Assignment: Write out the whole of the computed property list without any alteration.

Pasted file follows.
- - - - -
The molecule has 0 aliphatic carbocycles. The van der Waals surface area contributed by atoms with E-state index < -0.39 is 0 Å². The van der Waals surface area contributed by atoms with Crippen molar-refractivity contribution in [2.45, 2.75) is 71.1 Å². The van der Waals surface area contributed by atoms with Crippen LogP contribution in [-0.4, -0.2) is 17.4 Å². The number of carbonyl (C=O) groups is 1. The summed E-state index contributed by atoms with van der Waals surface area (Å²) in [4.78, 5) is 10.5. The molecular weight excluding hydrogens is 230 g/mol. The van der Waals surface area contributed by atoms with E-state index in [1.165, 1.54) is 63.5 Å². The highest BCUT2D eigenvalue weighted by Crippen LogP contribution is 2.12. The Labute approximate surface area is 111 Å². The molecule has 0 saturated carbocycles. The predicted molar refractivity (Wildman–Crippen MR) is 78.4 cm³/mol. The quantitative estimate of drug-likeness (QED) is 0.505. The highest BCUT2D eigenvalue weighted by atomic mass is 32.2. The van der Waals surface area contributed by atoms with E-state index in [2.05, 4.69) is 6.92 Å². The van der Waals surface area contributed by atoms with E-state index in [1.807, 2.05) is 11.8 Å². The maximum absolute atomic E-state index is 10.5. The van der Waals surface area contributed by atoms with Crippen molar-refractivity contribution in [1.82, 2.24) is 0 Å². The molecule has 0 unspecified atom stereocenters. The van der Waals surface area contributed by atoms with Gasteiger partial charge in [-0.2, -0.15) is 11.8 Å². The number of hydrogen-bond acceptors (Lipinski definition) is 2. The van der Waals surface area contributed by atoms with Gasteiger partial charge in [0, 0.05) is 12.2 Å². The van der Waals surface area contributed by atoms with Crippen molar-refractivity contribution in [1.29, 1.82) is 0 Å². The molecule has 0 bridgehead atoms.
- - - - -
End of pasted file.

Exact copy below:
The molecule has 0 aliphatic carbocycles. The van der Waals surface area contributed by atoms with E-state index < -0.39 is 0 Å². The van der Waals surface area contributed by atoms with Crippen molar-refractivity contribution in [2.45, 2.75) is 71.1 Å². The van der Waals surface area contributed by atoms with Crippen LogP contribution in [-0.4, -0.2) is 17.4 Å². The number of carbonyl (C=O) groups is 1. The summed E-state index contributed by atoms with van der Waals surface area (Å²) in [4.78, 5) is 10.5. The molecular weight excluding hydrogens is 230 g/mol. The van der Waals surface area contributed by atoms with E-state index in [1.165, 1.54) is 63.5 Å². The highest BCUT2D eigenvalue weighted by Crippen LogP contribution is 2.12. The Labute approximate surface area is 111 Å². The molecule has 0 saturated carbocycles. The predicted molar refractivity (Wildman–Crippen MR) is 78.4 cm³/mol. The quantitative estimate of drug-likeness (QED) is 0.505. The highest BCUT2D eigenvalue weighted by atomic mass is 32.2. The van der Waals surface area contributed by atoms with E-state index in [2.05, 4.69) is 6.92 Å². The van der Waals surface area contributed by atoms with E-state index in [1.807, 2.05) is 11.8 Å². The maximum absolute atomic E-state index is 10.5. The van der Waals surface area contributed by atoms with Crippen molar-refractivity contribution in [1.82, 2.24) is 0 Å². The molecule has 0 unspecified atom stereocenters. The van der Waals surface area contributed by atoms with Gasteiger partial charge in [-0.2, -0.15) is 11.8 Å². The number of hydrogen-bond acceptors (Lipinski definition) is 2. The van der Waals surface area contributed by atoms with Gasteiger partial charge in [0, 0.05) is 12.2 Å². The van der Waals surface area contributed by atoms with Crippen molar-refractivity contribution in [1.29, 1.82) is 0 Å². The molecule has 0 bridgehead atoms.